The Science Behind Our Love of the Beach

A relaxing day at the beach is a classic summer pastime enjoyed by millions of Americans each year. What is it about the combination of sun, surf, and sand that can induce such calming effects? Let’s dip into the physiological impacts of beachgoing. The health benefits are more profound than you may expect.

1. Negative Ions

Even as we approach the shore, we are bombarded by negatively charged particles called ions. These ions are a product of the shearing forces of water at work in the pounding ocean surf. Negative ions have been demonstrated to improve many biomarkers that affect mood and well-being. Ions can bind with and remove particulate matter such as dust, pollen, and other allergens, reducing allergy symptoms.

2. Positive Ions

The electromagnetic influences (cell phones, computers, appliances) that typically surround us emit positive ions which can build up in our body. As your toes sink into the sand, there’s another electrical phenomenon at work. Walking barefoot (also called “grounding”) allows this charge buildup to dissipate into the earth, lowering the oxidizing effects of positive ions.

3. Solar radiation

We’ve been cautioned to stay out of the sun to avoid potential skin-damaging effects. Sadly, this has led people to miss the many health benefits of reasonable exposure. The sun shining on our skin encourages the release of nitric oxide (NO), facilitating blood vessel expansion. Elevated NO is associated with reduced blood pressure and may reduce cardiovascular stress. Amounts vary based on several factors (skin tone, age, health history, location, etc.), but aim for 5-30 minutes of mid-day sun, several times per week.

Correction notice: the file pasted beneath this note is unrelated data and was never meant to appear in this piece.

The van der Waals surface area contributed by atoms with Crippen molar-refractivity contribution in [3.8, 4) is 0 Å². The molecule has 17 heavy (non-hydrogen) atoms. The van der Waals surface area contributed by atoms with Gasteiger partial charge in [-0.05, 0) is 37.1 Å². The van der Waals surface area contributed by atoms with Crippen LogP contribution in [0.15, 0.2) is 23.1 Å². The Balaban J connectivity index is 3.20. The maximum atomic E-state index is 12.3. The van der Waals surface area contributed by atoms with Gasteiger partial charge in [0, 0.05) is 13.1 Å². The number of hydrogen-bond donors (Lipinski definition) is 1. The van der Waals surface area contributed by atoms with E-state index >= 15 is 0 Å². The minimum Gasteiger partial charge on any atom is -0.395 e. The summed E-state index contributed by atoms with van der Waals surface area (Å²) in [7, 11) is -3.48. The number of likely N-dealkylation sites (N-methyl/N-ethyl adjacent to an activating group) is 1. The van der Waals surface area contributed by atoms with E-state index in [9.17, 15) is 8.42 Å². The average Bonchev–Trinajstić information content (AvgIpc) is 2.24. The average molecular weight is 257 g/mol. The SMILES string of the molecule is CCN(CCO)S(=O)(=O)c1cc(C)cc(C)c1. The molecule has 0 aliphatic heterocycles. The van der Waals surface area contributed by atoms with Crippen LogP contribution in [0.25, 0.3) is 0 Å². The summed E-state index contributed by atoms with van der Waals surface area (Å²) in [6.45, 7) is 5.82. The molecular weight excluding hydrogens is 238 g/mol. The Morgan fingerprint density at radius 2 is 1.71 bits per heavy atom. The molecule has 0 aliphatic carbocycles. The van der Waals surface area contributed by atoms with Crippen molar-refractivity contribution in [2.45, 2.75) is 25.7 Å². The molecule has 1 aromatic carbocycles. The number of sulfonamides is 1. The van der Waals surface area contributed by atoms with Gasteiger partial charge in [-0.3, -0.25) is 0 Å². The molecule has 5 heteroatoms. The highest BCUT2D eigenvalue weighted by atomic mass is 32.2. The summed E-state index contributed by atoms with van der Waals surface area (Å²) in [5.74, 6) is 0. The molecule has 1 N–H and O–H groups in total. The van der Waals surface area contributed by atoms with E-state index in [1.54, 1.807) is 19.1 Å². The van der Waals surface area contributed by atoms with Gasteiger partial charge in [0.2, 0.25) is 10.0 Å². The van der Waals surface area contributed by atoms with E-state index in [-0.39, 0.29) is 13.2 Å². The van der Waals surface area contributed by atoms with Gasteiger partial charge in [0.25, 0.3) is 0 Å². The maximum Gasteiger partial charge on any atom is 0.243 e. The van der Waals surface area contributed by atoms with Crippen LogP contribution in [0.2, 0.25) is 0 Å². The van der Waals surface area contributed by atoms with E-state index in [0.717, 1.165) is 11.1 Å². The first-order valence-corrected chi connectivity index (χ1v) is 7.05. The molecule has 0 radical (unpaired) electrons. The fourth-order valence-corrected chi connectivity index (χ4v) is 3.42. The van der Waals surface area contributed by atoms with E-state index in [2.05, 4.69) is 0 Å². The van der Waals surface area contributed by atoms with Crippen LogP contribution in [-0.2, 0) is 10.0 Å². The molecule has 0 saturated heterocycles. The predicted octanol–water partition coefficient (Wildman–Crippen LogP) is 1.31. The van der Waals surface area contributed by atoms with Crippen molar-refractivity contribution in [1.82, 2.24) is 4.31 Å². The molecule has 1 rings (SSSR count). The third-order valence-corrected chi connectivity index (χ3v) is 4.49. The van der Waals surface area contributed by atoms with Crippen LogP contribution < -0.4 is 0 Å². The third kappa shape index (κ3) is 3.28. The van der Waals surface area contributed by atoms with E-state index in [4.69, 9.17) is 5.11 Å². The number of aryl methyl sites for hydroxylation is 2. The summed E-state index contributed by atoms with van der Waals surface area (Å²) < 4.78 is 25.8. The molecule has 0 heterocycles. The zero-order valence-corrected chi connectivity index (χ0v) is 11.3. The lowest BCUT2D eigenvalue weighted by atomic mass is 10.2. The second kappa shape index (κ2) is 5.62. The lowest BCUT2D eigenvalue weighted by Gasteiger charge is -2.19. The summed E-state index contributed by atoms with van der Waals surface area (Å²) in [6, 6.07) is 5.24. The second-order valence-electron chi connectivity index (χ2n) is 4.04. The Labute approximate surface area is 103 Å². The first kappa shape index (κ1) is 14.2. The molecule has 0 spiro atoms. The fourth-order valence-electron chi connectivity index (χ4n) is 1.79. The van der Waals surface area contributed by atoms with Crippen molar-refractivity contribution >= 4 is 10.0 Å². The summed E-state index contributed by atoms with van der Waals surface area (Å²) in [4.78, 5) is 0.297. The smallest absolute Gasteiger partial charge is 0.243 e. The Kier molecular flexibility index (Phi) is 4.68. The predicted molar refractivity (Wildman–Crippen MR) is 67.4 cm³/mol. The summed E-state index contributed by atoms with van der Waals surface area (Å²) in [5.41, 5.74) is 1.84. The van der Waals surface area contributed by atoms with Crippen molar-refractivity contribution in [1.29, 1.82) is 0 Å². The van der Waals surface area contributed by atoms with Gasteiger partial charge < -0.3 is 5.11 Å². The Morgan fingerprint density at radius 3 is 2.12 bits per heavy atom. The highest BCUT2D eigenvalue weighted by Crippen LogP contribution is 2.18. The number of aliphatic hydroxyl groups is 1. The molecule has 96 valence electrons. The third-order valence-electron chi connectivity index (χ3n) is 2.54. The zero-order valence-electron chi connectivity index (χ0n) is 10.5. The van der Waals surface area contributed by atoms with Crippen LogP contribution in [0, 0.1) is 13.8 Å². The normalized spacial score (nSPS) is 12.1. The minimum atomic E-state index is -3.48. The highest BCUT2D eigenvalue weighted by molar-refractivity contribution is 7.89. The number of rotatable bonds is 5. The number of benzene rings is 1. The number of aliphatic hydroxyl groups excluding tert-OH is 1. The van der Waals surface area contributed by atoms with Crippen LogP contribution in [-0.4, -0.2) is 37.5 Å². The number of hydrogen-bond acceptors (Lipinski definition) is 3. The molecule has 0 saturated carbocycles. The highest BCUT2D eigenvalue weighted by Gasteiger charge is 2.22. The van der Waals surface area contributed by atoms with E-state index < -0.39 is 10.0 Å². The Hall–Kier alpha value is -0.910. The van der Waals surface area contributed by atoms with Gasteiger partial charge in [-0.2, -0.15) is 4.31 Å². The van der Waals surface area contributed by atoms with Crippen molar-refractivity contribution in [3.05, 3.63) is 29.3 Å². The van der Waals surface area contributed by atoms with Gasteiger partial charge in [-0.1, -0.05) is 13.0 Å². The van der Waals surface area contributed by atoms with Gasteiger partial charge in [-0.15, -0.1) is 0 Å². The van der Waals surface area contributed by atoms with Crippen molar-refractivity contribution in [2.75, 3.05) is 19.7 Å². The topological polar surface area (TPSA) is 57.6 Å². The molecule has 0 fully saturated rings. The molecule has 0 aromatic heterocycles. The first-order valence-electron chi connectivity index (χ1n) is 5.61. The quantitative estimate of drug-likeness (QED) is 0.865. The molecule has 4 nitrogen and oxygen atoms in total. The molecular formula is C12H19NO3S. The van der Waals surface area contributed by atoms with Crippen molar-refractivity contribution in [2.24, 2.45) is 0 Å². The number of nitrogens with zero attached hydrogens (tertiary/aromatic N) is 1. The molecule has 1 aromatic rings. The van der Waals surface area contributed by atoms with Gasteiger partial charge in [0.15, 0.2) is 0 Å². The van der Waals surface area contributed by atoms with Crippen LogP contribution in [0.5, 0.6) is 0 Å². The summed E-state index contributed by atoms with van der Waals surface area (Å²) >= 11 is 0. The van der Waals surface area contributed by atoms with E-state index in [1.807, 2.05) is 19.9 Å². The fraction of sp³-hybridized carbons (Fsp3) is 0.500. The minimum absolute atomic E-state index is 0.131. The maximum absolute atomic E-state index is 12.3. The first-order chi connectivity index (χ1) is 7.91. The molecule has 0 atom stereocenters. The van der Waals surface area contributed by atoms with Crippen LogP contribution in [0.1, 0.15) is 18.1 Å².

4. Broad spectrum wavelengths

Natural light contains many wavelengths of electromagnetic spectra. The quality of light that reaches our eyes has regulatory influence through its effects on the pineal gland, a small organ located deep within the brain. The pineal gland is critical to balancing our chemistry and biorhythms, striving for a physiological state known as “homeostasis.”

Listen to Maine Public Radio’s story on Maine beaches at


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Queirós CS, Freitas JP. Sun Exposure: Beyond the Risks. Dermatol Pract Concept. 2019 Oct 31;9(4):249-252. doi: 10.5826/dpc.0904a01. PMID: 31723456; PMCID: PMC6830553.

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About the Author

Joel Hall

Coastal Pharmacy & Wellness Staff

At Coastal, Joel is our go-to guy for anything related to supplementation and the complex role nutrients play in every bodily function. Although he may be reserved, helping people find their way to optimal health drives what he does. If you see him staring intently at his computer screen, he’s most likely researching something that most of us can only partly understand. He loves sharing his accumulated knowledge and spends as much time as necessary to explain things in a way to help you make good health decisions. He's been working in the wellness arena since the early 2000's and has been in the pursuit of nutritional knowledge since way before that. You can find him behind the wellness desk Tuesdays through Saturdays. For more information read our profile on Joel.


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